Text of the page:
15. The Energy Crisis
You remember it as gasoline rationing and lowering the thermostat, but the energy crisis of the 1970s also meant a dramatic change in home design and construction. "Oil prices of the '70s really drove a lot of energy saving in home building," says Tarr. "It led us to better weather stripping, insulations and even double-paned windows." It was a profound change after generations of constructing homes designed to incorporate the air from outside. "Sealing your house is very different, because a century ago, the idea of a house that breathed was attractive," says Shayt. "You'd simply isolate parts of it with ice or furs to cool or warm yourself, but you'd never seal the whole house against the flow of air." Arguably, we still shouldn't, because one unexpected side effect of such measures is only now beginning to surface. "In trying to fill all the holes and cracks, you breathe the same body of air longer, so we've in turn caused air pollution problems inside the home," Tarr notes. Fortunately, air exchangers and proper mechanical ventilation can make even the tightest of houses healthier and more comfortable.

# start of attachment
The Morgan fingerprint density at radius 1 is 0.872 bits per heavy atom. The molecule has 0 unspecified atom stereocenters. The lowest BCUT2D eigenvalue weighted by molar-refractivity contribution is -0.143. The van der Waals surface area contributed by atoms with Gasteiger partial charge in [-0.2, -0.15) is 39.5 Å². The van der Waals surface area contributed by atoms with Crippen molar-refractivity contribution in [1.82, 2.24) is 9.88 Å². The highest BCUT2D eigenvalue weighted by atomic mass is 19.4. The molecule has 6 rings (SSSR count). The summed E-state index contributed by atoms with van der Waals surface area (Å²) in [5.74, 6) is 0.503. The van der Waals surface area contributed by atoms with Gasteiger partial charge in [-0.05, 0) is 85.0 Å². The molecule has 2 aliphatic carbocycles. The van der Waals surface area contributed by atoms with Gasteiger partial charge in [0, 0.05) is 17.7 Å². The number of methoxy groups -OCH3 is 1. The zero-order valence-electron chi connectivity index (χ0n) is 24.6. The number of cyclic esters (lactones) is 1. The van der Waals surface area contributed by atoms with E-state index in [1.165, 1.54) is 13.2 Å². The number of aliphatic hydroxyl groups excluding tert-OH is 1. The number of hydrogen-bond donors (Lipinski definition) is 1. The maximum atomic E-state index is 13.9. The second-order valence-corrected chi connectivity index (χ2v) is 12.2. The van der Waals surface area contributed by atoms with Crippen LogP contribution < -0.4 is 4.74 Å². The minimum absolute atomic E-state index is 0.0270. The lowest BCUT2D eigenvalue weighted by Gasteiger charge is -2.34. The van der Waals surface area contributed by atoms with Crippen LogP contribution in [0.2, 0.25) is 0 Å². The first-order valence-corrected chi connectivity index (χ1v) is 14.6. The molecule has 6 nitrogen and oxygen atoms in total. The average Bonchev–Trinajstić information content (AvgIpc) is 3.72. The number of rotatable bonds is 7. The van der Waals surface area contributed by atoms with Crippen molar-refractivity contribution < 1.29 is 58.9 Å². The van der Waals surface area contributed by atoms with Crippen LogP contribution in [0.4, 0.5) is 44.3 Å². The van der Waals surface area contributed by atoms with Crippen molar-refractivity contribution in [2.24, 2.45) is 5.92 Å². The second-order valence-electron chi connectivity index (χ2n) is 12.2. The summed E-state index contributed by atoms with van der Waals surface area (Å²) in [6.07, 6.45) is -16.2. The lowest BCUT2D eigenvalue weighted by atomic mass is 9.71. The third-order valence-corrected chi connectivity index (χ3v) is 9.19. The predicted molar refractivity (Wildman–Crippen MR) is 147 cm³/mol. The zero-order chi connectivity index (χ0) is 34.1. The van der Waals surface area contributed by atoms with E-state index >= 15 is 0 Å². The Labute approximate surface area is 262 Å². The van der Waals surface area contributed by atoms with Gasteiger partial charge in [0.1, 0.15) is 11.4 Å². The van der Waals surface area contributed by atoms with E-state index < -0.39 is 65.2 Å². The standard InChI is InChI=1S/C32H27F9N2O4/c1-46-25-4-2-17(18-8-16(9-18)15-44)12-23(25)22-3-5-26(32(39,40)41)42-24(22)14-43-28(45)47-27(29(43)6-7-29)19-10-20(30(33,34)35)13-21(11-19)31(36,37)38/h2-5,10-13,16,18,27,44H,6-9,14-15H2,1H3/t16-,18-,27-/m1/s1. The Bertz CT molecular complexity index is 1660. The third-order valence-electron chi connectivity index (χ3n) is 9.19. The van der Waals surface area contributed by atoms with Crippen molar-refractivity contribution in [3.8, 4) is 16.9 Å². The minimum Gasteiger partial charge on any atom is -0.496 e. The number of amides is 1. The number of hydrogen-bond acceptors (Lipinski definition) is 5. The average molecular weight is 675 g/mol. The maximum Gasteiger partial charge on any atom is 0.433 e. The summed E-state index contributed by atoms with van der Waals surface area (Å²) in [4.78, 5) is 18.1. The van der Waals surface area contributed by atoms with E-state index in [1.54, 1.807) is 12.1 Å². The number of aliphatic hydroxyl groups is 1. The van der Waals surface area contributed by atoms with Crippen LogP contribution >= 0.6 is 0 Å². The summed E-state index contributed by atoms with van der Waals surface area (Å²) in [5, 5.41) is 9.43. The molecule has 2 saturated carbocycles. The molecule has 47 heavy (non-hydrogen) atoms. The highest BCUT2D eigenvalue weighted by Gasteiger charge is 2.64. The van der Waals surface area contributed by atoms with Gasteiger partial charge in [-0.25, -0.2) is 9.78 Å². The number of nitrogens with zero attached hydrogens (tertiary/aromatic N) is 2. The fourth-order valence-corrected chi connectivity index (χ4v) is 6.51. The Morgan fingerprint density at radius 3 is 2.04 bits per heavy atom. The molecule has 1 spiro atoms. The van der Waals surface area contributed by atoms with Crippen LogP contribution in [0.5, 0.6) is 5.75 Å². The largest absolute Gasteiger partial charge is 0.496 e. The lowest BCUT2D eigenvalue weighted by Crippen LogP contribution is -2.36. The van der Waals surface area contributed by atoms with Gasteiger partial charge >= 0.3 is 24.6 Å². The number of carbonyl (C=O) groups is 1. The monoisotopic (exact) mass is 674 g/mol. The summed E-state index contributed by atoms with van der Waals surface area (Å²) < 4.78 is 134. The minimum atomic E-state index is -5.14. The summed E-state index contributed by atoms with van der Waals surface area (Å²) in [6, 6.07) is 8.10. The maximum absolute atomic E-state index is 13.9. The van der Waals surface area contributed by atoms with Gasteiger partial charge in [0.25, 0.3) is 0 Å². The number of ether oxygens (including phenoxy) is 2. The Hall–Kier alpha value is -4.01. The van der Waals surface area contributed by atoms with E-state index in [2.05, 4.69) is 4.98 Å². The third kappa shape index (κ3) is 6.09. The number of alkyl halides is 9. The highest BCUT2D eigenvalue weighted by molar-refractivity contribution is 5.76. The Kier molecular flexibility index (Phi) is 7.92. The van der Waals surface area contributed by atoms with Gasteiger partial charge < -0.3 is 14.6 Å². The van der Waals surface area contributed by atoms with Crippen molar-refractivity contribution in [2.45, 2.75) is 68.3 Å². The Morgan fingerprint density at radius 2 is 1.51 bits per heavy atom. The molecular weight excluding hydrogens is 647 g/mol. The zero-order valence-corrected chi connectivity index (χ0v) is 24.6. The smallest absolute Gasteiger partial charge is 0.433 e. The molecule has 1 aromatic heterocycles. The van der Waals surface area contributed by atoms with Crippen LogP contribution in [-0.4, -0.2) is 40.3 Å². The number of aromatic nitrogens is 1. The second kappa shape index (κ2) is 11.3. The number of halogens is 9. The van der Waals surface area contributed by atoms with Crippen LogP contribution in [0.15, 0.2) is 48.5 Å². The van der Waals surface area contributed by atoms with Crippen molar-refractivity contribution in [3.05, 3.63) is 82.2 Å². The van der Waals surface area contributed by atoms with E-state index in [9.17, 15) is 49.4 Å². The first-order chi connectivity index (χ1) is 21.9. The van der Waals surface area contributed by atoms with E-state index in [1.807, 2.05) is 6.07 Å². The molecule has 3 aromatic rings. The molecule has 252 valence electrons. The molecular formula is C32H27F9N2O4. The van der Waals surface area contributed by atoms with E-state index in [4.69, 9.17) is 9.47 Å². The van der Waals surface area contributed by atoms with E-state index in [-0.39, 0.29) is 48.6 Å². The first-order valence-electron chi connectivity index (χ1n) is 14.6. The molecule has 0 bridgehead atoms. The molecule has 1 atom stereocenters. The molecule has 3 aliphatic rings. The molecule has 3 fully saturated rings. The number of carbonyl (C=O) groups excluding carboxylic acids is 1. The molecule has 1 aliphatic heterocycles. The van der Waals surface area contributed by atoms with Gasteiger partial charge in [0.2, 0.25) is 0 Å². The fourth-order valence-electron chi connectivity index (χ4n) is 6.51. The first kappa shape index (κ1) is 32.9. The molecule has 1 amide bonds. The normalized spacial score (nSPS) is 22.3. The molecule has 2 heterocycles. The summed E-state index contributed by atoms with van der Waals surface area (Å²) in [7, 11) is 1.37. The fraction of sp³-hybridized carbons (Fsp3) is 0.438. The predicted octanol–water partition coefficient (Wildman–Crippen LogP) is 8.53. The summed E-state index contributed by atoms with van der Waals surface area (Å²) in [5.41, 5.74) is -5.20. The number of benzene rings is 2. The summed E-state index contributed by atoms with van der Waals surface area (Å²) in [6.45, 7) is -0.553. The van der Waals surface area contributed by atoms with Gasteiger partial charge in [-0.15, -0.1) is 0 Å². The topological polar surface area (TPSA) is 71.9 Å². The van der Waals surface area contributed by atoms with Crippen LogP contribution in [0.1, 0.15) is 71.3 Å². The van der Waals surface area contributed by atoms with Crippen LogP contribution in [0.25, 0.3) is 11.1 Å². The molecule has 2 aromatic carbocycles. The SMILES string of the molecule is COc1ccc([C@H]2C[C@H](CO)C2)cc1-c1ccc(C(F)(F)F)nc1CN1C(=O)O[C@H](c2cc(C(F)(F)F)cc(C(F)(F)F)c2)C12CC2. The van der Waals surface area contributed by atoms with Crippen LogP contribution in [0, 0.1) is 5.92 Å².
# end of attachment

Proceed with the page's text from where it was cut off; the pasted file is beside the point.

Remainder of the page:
2. Indoor Plumbing
You probably take it for granted, but the miles of galvanized steel, copper
tubing and PVC that snake throughout our homes dramatically changed the way kitchens and washrooms were designed and led to amenities such as the washing machine. But, naturally, the biggest advantage was the advent of the plumbed-in chamber pot, or toilet. Convenience aside, the resulting controls on sewage not only improved health and cleanliness but also actually changed our design approach from the functional "water closet" to the elaborate, expansive master bathrooms found in many homes today.
A nation accustomed to rising and retiring with the sun was inexorably changed when the electrified house left the midnight hour as bright as day. "You had electric lamps in upper-income houses before 1900, but everything else comes after, and it completely changed the home as we know it," says Goldstein. Eventually fuses and breakers led to increased levels of safety in comparison with candles and oil lamps. Today, everything from sprinklers to your favorite appliance depends upon internal wiring, and only blackouts hint of the after-dark nature of homes from just a century ago.